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WALTERS & WARNER "Who Was Here" Feathers & Wedge FWCD043

The professional partnership of Margaret Walters and John Warner is, in my estimation, one of the best in Australia. I first heard them live in England four years ago and have been an avid follower of their music ever since. Margaret's singing endears her to me because she sings nice and straight in her own Australian accent - without frills or stylisation - she phrases in a way that makes sense. That may seem like an obvious approach to a song but few singers do it. She has a warm rich voice and, with a minimum of ornamentation, puts the song across in direct Australian fashion that occasionally suggests an Aussie version of Sara Grey or even Ray Fisher.

John Warner is one of the most underestimated songwriters and singers in Australia. His style of singing is also direct and unaffected and a little rough around the edges. His songs take you back in time with meticulous attention to historical and social fact without sounding pedantic.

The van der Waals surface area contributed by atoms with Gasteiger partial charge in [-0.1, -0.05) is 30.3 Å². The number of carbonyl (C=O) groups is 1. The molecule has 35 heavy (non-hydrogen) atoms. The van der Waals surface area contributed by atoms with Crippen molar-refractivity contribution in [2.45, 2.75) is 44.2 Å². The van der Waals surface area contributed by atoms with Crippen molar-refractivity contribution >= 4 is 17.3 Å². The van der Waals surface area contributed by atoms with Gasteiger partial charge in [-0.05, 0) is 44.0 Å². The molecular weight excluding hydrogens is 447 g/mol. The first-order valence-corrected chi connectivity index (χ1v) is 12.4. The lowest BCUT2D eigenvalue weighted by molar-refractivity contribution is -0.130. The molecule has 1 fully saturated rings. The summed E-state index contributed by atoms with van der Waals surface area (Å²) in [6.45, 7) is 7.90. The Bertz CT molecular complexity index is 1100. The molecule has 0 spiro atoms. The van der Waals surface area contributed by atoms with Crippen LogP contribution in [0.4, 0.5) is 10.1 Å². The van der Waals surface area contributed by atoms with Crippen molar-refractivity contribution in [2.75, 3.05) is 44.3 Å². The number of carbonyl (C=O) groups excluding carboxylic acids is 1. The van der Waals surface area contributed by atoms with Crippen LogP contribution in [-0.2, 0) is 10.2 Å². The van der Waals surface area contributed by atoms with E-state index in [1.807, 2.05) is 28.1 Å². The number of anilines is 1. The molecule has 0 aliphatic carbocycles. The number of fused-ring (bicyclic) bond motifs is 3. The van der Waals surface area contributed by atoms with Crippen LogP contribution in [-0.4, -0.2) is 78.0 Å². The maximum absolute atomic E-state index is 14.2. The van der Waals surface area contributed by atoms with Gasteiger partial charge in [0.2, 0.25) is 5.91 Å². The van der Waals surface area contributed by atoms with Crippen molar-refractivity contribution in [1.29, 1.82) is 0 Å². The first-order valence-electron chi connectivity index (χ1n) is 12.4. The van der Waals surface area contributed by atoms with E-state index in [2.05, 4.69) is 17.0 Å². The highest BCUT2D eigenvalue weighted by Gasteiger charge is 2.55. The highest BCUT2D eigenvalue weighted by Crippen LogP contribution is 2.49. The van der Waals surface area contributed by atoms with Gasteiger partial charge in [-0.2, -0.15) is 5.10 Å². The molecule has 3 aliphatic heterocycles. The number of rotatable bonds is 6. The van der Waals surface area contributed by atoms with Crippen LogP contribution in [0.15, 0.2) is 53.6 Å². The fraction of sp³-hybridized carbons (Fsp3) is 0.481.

His subjects are the people of the past, their struggles, and the marks they left on the land, with lyrics that ring to the sound of hammer and pick, and ooze steam and hot oil. Railway and canal buildings, engine drivers and whores are celebrated, through songs that generally embrace the traditional idiom - the vivid "William Conquest Turland" is set to the superb "Lowlands of Holland" air - but branch out here and there into smokily evocative bar-room jazz ("Railway Widow's Blues") and old-timey banjo frailing, on "Pale Horse". The latter, possibly the best Warner original here, deals bitterly with the impact of gold prospectors on landscape and native peoples. "Song of the Sheet Metal Worker" could easily have come from Warner's pen, but is in fact by John Dengate, another gutsy Australian writer.

Elsewhere W & W perform effective covers of MacColl ("Kilroy") and Jez Lowe ("The Bergen"), adapt Fred Small's "I Will Stand Fast" to fit any English festival singaround, and feature Margaret singing "The Outside Track" as poignantly as anyone could wish. I don't think, though, that the two Warner kids' songs fit into what is otherwise a fairly tightly-themed album. Well worth seeking out.

Sara Peterson

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This album was reviewed in Issue 24 of The Living Tradition magazine.